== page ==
Will the truth set the PM free?

“Events, dear boy, events.” - Harold Macmillan

Since the Globe and Mail rocked the political world last Thursday, the chattering classes who follow Canadian politics have had more than enough to keep them busy (except Gerald Butts somehow found time yesterday to tweet about Iranian social media trolls).

In the period of less than a week, we are on the precipice of one of the most roller-coaster Parliamentary sessions, unseen since Stephane Dion, with the help of Jack Layton and separatist Gilles Duceppe, tried to take the reigns of power without the unnecessary hassle of asking voters.

If you would have asked any Member of Parliament a week ago what they thought they would be discussing, the sudden departure of one of the Liberal’s most proficient Ministers would not have been on anyone’s radar. For those who consider themselves Scott Brison fans, his mad dash wasn’t at all that surprising. It’s just a matter of time before the details of that situation soon boils over.

Yesterday, a few interesting tidbits were added to this evolving Liberal scandal involving the PMO and alleged political interference with the former Attorney General. If you want to learn what happened, please keep reading.

For those who watched Justin Trudeau’s press conference on Monday, most would admit, some even begrudgingly, that he didn’t look at all that flustered. Gale force winds were starting to pick up, however through it all, he was rather serene.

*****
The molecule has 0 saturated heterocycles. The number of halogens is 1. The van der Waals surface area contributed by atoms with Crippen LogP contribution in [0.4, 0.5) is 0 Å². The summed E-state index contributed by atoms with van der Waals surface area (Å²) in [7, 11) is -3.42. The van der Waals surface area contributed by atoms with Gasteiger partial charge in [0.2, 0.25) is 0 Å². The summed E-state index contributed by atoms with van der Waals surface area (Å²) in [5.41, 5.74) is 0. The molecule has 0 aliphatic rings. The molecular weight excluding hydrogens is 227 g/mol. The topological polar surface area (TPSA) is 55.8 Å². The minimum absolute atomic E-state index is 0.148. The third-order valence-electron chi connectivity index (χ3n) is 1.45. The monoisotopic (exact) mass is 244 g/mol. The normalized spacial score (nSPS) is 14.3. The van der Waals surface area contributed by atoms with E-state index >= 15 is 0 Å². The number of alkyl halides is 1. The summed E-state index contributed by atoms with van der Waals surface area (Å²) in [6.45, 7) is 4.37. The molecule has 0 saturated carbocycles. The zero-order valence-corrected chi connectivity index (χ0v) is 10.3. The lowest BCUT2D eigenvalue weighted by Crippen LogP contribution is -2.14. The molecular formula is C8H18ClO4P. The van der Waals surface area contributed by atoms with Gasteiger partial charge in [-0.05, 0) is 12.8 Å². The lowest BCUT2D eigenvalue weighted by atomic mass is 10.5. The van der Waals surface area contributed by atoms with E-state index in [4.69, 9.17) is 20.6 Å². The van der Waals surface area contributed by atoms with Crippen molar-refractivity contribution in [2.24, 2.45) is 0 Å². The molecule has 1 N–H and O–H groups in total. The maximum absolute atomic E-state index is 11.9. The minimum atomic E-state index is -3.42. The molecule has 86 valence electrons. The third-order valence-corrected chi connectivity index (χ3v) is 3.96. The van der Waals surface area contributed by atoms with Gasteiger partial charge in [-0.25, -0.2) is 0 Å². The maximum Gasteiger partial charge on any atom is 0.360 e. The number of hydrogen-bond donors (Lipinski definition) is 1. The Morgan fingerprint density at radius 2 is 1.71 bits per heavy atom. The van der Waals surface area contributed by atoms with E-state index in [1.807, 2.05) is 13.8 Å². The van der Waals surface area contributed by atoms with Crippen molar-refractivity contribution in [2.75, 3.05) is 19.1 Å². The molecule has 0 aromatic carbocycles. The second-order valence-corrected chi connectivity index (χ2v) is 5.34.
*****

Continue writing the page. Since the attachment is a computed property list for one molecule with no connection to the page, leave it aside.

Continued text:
He said he spoke to his friend Jody and she helped him “remember” that he was completely vindicated from any of those nasty allegations that the Globe and Mail plastered above the fold just mere days ago.

He said that her continued presence in Cabinet spoke for itself. There was no riff between them. This was just a miscommunication and they talked it out, so stop asking pesky questions. And in a masterful performance, he was able to escape that press conference without so much as a flesh wound. So he thought...

As Michelle Rempel so eloquently said yesterday, as every news station broke their scheduled banter to announce to the country that there was news afoot, she tweeted, “Feminist pro tip #1 - don’t speak for a woman without actually speaking to her and getting her consent”.

Or as one constituent wrote in, “hell hath no fury than a woman scorned.”

Soon, BREAKING NEWS, was scrolling along the bottom of our screens.

There clearly was a break in communication between the Prime Minister and “Jody”, as somehow over the past few days, saying her first name seemed best suited for his communication needs. Knowing this PMO, they probably quickly assembled a focus group to test that.

Overnight, Wilson-Raybould ascertained a former Supreme Court Judge as her lawyer, quit cabinet and wrote a resignation letter. It should be noted that her letter thanked everyone except the Prime Minister. No one can really blame her for that. All the details will hopefully come out. In the meantime, we can only speculate they didn’t part on good terms.

With so many moving parts to this growing Liberal scandal, it would be wrong not to talk about Anthony Housefather’s TV interview Monday afternoon. Now you might not know who Mr. Housefather is, but he is the chair of the Justice Committee. He is by far one of the most gregarious and well-liked MPs in Parliament. While one would like to give him the benefit of the doubt that the PMO and the Liberal Party’s Whip wasn’t spoonfeeding him the lines, it was abundantly clear he didn’t think the Justice Committee should touch this with a ten foot pole.